A reader’s impression of 1st TLM (Pontifical!)

A reader sent in impression of the first Holy Mass he attended in the Extraordinary Form, and not just a Low Mass, either:

I attended my first TLM this past week. It was a beautiful Solemn Pontifical Mass said by my Bishop. During and after the mass, I had three main impressions.

1. I was taken by how serious, reverent, and solemn it was. The thought struck me during mass that serious, reverent, and solemn is exactly what mass should be. The mass put me in a “Last Things” frame of mind. That seemed appropriate since one of the purposes of Catholic worship is to help lead us to heaven. [Exactly, as I told a group of young people at Brompton Oratory last week, Mass has to help us prepare for death.] By comparison, I think the O.F. makes me / us feel too comfortable, in an “I’m OK, you’re OK” (i.e., we don’t have to change) kind of way rather than focus our attention and change us / move us interiorly.

2. The inclusion of more intricate rubrics made sense to me. The Eucharist is the sum and substance of our worship, and therefore, why shouldn’t that be reflected in all that happens during mass? [Again, BINGO!] Gestures and body posture are important, even to those not making the gestures. They take us out of the ordinary and help us to focus. Americans stand during the pledge of allegiance / national anthem. We hold our hands over our heart. We do so as a sign of respect and to show that what we are doing is different, special. Whether it is the priest or altar boys, their gestures convey to the congregation that what is happening is different and special from what happens in the outside world.

3. Kneeling while receiving communion just seemed so “right” (correct). I usually receive communion on the tongue, so that was not different, but kneeling seemed more reverent. Again, it’s a posture that reflects the seriousness of what is taking place. Standing is an indication of equal status. Kneeling is a sign of humility and reflects the fact that we do not have the same status of Him that we receive.

About Fr. John Zuhlsdorf

Fr. Z is the guy who runs this blog. o{]:¬)
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  1. JonPatrick says:

    Wow, this reader really nailed it. It is wonderful that there are bishops saying the EF. If only in my Diocese!

  2. teomatteo says:

    “1. I was taken by how serious, reverent, and solemn it was.”

    This reminds me of what my nine year old son said as we left his first EF mass. I asked him what he thought of the mass and I expected him to groan on about how long it was but he simply said: “they are serious about Jesus at that church!”

  3. onosurf says:

    Bravo to the emailer!

    The first time I experienced the Roman Rite, I was totally confused. Fortunately, though much persistence, it became addictive. For this emailer to get this much on his/her first go, they are very blessed.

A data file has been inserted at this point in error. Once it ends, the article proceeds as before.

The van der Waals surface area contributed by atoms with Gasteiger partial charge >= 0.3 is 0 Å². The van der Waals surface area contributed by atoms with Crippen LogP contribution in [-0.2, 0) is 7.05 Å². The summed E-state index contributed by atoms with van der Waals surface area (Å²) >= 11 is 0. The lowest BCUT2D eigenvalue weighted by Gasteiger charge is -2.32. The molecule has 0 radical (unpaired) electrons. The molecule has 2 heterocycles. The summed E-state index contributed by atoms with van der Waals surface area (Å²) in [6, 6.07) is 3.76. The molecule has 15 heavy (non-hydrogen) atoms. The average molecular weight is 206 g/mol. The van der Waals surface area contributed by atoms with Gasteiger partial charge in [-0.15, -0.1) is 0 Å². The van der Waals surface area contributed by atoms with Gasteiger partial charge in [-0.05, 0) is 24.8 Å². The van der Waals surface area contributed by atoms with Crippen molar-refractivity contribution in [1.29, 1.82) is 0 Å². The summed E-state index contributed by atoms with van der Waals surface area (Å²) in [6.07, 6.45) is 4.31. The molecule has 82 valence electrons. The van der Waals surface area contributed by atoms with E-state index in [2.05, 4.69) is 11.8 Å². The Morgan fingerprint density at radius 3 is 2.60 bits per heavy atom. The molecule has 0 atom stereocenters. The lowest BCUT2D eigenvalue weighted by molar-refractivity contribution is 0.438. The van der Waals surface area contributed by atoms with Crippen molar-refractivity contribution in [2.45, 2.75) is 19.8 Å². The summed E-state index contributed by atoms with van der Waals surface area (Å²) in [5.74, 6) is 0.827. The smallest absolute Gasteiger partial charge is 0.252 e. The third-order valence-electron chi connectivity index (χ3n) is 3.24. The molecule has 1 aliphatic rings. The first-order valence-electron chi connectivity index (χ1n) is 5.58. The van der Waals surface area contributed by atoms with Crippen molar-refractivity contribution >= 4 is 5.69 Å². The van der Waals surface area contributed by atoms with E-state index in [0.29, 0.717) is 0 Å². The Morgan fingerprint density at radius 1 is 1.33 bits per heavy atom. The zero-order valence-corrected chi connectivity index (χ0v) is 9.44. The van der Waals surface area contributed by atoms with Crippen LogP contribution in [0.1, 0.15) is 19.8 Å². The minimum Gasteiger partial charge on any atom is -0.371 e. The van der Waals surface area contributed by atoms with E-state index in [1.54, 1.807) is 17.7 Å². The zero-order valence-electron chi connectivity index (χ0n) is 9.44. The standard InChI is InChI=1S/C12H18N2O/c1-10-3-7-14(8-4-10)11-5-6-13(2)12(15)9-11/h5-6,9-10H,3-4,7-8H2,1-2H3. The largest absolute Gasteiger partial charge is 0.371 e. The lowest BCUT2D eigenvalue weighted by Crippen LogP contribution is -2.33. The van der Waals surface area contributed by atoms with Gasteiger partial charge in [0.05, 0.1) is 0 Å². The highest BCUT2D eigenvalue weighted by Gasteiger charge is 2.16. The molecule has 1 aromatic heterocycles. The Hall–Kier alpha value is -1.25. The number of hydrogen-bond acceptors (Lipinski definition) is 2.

4. Giuseppe says:

    Bravo to the emailer. Kneeling for communion is revolutionary.

    After my grandmother broke her hip, she had a hard time walking up for communion, so she sat in the front row and knelt and the priest came to her and gave her communion. (She actually couldn’t put her knee to the kneeler, but unless you sat next to her, you wouldn’t know she wasn’t fully kneeling.)

    Any way, even when her hip seemed a lot better, she kept doing this. I am sure Father knew and played along with a reverential old lady (who probably reminded him of his grandmother.)

  5. RuralVirologist says:

    “If only in my Diocese!”

    If only in my country.

  6. aragonjohn7 says:

    ^ : )

  7. fvhale says:

    I suspect the reader and I were at the same Mass last Friday. Not my first EF Mass, but my first Solemn Pontifical EF Mass. A few more observations:

    1) This was the largest gathering I have ever seen in my 14 years at this parish. We brought in almost 200 extra chairs, and every available space (cry rooms, side chapel, overflow, etc.) were standing room only.

    2) Everyone joined in with the chants of the Ordinary, in addition to a wonderful choir. We were not “mute spectators,” and I would dare say no less “active participation” than when we sing OCP songs during an OF Sunday mass.

    3) About a zillion people received commuion, kneeling, on the tongue, many from the hand of our archbishop-designate who was the celebrant. Again, there was amazing “active participation.” The choir and the organist had no problem supporting the time it took for commuion. The entire mass was about 2 hours.

    4) After the Mass, there was a party that lasted another 2 hours or so, a reception for the occasion, with numerous clergy, religious and laity joyfully basking in the perfect weather and real commuion. It was, perhaps, the best day in the 40-50 year history of the parish, filled with joy in the Holy Spirit. Many, many people will remember this Mass for a very long time, and many will be changed by it.

    Thanks be to God!

  8. lucy says:

    I suspect that I was also at the same Pontifical High Mass as the emailer and one other in the posts. It was beautiful. I’m pretty sure that most of the congregation were regular Novus Ordo attendees because no one seemed to know what to do. We prayed that they would be moved by this, perhaps their first EF Mass and hopefully ask for more of it or seek it out in the diocese. Thanks be to God for the pastor allowing it to happen at his parish. The nuns singing during Communion was the loveliest you would ever want to hear; as if it were coming from heaven itself.

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